The time it takes to manage CSS positioning in Flare can be greatly reduced if you pair Flare with Firebug, a Firefox Add-in. You can also do similar things with Developer Tools in IE.

The cool thing about Firebug is that you can edit individual lines in your CSS in real time…and then apply those changes to your stylesheet in Flare.

This works for webhelp and HTML5 outputs only right now. PDF output is not supported, which makes me bitter but what can I do?

Once it’s installed, Firebug is available at the click of a button. I’ll do a build of a project I’m working on and then show you how Firebug works.

Here’s the mockup I was given by our graphic designer, Chris Flick.

welcome_page_mockup

It’s pretty straight forward except for that oval logo in the upper left corner of the text boxes. That’s the bear here. I’m going to use Firebug to tweak the positioning of that logo.

I’ve done some setup by creating nested divs and some initial styling including absolute/relative positioning. I can detail how I did this if you’d like me to.

For right now, I have this:welcome_preview

With the preview looking like this:

welcome_preview1

Now, I could mess with the stylesheet for a while trying to get the logo to move up to the right place….but I’d have to tweak the CSS, do a build, tweak again, etc.

Additionally, the preview in Flare won’t really show how the CSS changes are working.

So, I’m going to work in Firebug.

I’ve got Firebug installed as an add-in in Mozilla and now I’ll do a build and view the project in Mozilla.

Here’s my welcome page with Firebug activated. See the window below the misplaced logos? THAT is Firebug.

firebug_welcomeTo get started with the magic that is Firebug, I’m going to click the Inspect button:

click_to_inspect

I hover over the logo that I want to move and see this:

hover_over

I’m in the right area – but what I really want is to move the div tag containing the logo.

hover_over_div

I click on the div highlighted above and things change:

welcome_div_firebug

I can see the space that the div is occupying (the light blue area), the corresponding html code (the dark blue area), AND the CSS controlling the div (the highlighted area). This last area is what we’re going to work with.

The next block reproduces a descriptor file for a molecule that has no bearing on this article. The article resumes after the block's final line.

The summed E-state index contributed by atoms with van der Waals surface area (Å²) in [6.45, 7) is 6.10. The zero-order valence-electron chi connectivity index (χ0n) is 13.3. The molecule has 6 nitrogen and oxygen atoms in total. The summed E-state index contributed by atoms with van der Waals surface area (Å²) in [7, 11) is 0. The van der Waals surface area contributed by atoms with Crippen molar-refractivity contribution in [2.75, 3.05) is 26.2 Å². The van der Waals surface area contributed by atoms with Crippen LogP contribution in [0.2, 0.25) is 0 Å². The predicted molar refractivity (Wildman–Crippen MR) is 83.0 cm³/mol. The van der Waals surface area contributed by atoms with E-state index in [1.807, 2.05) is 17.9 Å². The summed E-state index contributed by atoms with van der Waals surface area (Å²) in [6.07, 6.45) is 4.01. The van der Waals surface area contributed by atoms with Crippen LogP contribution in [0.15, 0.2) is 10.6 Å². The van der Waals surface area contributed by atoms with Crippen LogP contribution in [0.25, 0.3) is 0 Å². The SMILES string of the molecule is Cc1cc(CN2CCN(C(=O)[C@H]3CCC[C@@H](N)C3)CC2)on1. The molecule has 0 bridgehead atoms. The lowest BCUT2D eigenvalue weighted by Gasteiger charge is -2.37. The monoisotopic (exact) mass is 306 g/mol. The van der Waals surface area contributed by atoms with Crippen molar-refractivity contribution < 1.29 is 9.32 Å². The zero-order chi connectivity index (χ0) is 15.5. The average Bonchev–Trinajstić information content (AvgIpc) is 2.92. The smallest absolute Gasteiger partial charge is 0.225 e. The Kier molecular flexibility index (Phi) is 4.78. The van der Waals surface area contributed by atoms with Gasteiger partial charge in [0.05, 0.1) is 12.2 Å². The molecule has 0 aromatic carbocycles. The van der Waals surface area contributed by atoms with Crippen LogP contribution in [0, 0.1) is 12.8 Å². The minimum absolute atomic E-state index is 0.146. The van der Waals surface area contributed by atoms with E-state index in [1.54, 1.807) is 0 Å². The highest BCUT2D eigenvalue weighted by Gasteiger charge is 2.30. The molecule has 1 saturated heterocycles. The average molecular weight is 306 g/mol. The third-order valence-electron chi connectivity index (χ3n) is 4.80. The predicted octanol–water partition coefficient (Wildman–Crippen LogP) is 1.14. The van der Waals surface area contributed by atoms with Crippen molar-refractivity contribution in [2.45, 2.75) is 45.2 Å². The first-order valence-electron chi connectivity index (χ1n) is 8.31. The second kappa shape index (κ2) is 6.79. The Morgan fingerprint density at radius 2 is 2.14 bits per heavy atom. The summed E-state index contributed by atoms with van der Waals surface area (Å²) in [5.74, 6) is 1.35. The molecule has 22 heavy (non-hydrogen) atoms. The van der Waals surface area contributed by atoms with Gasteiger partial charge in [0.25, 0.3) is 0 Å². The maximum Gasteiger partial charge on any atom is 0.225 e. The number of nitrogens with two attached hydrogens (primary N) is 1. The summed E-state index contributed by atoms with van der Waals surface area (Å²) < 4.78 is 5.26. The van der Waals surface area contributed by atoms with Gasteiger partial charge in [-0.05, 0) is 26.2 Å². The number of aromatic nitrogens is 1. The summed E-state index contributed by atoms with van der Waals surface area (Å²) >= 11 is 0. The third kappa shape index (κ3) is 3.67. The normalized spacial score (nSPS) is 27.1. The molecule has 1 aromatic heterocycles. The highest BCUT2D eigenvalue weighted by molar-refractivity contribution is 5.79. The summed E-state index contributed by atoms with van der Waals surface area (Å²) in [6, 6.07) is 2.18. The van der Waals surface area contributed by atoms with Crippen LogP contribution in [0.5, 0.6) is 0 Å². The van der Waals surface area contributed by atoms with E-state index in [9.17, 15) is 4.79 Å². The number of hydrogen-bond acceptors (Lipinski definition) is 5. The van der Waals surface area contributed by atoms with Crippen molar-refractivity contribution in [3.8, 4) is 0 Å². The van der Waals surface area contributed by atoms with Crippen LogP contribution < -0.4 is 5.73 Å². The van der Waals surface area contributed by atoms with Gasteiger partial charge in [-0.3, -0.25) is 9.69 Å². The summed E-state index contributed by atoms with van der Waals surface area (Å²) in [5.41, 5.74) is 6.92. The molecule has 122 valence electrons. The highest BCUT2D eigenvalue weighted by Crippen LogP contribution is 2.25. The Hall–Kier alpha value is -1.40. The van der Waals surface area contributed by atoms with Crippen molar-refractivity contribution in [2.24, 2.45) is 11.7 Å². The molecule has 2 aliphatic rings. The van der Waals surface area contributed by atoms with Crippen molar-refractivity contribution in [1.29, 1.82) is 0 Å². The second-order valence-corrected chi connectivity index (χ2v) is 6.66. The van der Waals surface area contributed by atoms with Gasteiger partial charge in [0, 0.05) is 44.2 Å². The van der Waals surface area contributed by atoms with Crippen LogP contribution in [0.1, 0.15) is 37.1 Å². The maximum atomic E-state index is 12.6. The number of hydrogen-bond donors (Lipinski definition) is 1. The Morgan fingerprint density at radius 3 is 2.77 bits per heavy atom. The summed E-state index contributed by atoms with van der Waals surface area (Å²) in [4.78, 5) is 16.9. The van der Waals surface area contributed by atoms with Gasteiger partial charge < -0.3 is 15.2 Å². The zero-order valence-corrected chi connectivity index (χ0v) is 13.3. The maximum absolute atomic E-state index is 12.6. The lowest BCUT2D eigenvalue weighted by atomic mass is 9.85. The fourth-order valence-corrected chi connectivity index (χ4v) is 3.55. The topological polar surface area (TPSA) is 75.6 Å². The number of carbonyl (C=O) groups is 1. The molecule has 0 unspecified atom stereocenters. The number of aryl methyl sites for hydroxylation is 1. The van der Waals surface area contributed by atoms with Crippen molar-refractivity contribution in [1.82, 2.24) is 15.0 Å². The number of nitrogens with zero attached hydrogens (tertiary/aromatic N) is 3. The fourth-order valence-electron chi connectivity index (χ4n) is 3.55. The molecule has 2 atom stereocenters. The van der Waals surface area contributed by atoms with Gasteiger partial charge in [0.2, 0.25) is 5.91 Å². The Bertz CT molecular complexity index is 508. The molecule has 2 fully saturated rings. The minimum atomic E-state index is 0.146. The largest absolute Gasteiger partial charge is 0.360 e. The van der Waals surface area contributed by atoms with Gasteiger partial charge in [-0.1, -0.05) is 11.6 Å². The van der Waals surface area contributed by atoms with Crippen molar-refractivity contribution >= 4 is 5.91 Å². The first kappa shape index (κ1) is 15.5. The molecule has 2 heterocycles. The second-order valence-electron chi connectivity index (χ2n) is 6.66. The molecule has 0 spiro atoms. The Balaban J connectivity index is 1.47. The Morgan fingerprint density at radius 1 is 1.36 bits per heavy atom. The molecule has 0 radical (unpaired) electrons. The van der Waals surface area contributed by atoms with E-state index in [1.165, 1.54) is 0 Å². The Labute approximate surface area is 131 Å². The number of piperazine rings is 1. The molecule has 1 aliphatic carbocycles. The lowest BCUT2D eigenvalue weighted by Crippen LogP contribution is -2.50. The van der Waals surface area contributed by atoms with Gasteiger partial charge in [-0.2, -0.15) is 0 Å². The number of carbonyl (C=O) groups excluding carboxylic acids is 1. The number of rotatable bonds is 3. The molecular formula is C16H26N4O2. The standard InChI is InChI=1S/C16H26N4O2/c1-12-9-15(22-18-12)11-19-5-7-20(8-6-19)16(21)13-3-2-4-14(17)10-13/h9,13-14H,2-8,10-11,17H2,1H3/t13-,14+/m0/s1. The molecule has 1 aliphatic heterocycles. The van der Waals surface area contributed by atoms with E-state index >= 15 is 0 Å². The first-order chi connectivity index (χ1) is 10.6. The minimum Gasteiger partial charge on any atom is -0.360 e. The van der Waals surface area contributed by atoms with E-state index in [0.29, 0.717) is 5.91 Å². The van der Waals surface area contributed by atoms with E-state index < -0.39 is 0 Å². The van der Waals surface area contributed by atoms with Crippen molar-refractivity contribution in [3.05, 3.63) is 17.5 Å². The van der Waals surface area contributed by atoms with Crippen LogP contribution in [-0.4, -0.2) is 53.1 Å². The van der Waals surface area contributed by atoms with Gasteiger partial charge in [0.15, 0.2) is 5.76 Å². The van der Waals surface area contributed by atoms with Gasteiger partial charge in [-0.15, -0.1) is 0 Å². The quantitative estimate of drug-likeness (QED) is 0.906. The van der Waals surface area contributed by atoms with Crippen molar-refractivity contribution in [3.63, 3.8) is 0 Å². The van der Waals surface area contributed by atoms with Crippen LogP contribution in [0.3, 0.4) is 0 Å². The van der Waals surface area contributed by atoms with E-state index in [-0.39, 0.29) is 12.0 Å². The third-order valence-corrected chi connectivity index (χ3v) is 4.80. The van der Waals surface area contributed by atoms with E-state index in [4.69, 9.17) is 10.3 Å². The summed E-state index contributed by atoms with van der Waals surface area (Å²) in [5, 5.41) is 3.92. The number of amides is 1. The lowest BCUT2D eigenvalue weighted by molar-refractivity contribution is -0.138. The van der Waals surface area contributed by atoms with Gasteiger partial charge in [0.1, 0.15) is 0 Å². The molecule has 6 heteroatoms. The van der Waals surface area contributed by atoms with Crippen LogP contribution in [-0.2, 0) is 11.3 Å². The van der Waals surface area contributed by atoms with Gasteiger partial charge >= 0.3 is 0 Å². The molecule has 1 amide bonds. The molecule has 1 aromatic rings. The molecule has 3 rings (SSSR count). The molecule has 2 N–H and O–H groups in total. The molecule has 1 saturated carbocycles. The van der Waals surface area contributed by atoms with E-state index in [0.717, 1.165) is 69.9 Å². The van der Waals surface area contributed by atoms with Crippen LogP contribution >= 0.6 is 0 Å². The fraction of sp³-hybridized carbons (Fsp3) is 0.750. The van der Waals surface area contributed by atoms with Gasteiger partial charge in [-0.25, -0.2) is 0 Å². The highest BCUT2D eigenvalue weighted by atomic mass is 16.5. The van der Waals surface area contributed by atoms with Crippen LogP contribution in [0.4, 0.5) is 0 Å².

Immediately under the height property on the left side of Firebug, I type:

position: absolute;
top: 0px;

welcome_firebug_position1

You’ll see how the logo has moved to the very top of the container div that I had originally set to position:relative. While the positioning of the logo has improved, it’s not where it needs to be.

Tip! you’re not working in Flare here!

 

I want to move the logo a bit higher – so I’m going to add some negative positioning to it.

top_positioning

Notice how the logo moves up as I change the top positioning.

-9px is the magic number!

Now I need to move it to the left just a little.

Immediately under the top property, I’m going to add:

left:0px;

Firebug will alphabetize the properties, so ‘left:0px;’ will move up in the list.

left_positioning

You can see that a -2px of positioning will fix the logo’s left position. (for the record, I think another half pixel would be even better – but I don’t think half pixels count.)

Now that we have the positioning correct – we need to add those properties to Flare. (We won’t talk about the number of times I’ve forgotten to do that and did a build only to find the logo still in the wrong place!)

So, I go over to Flare and add the properties so the div.welcome_eagle looks like this:

div.welcome_eagle
{
    background-repeat: no-repeat;
    height: 45px;
    background-image: none;
    position: absolute;
    left: -2px;
    top: -9px;
}

When I do a build, I see this:

final_build

If I hadn’t used Firebug, I would have had to do multiple builds, first a bunch to get the top positioning right….then a couple more to get the left positioning right.

Instead, I make the changes live in Firebug until it looks the way I want to look – and then add the changes to Flare…and do one build.

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I’m working with a junior help developer on a rework of an older help system and one of the things she’s tweaking is the masterpage.

This project was completed waaaay back in 2008 and since then, we’ve developed a style guide for online help systems. This project is really benefiting from some style-guide-love. We won’t talk about how ugly the project was . UGH.

Anyway, something I saw today was how a word (acronym, technically) was appearing in the footer of the masterpage as a converted glossary term.

footer_view

The project is set to convert glossary terms when found – but in this instance, it’s a no-go. The underlined word looks like a link and is confusing.

footer_view2

So we need to set Flare to ignore that glossary term. And we’ll do it via C-S-S. Yeah!

First I need to see if there’s a particular style class associated with that line of text.

footer_classLuckily for me, there is. SOoooo, my plan is to ignore any glossary terms that appear in <p.footer> tags.

Let’s hop over to the CSS and find p.footer and go to the Unclassified property group.

p_unclass

And within Unclassified, scroll down to mc-disable-glossary-terms and set it to true.

disable_true

Let’s do a build and see what happens.

footer_no_glossaryNo glossary term popup!

Yeah!

Give it a try and let me know how it goes for you.

 

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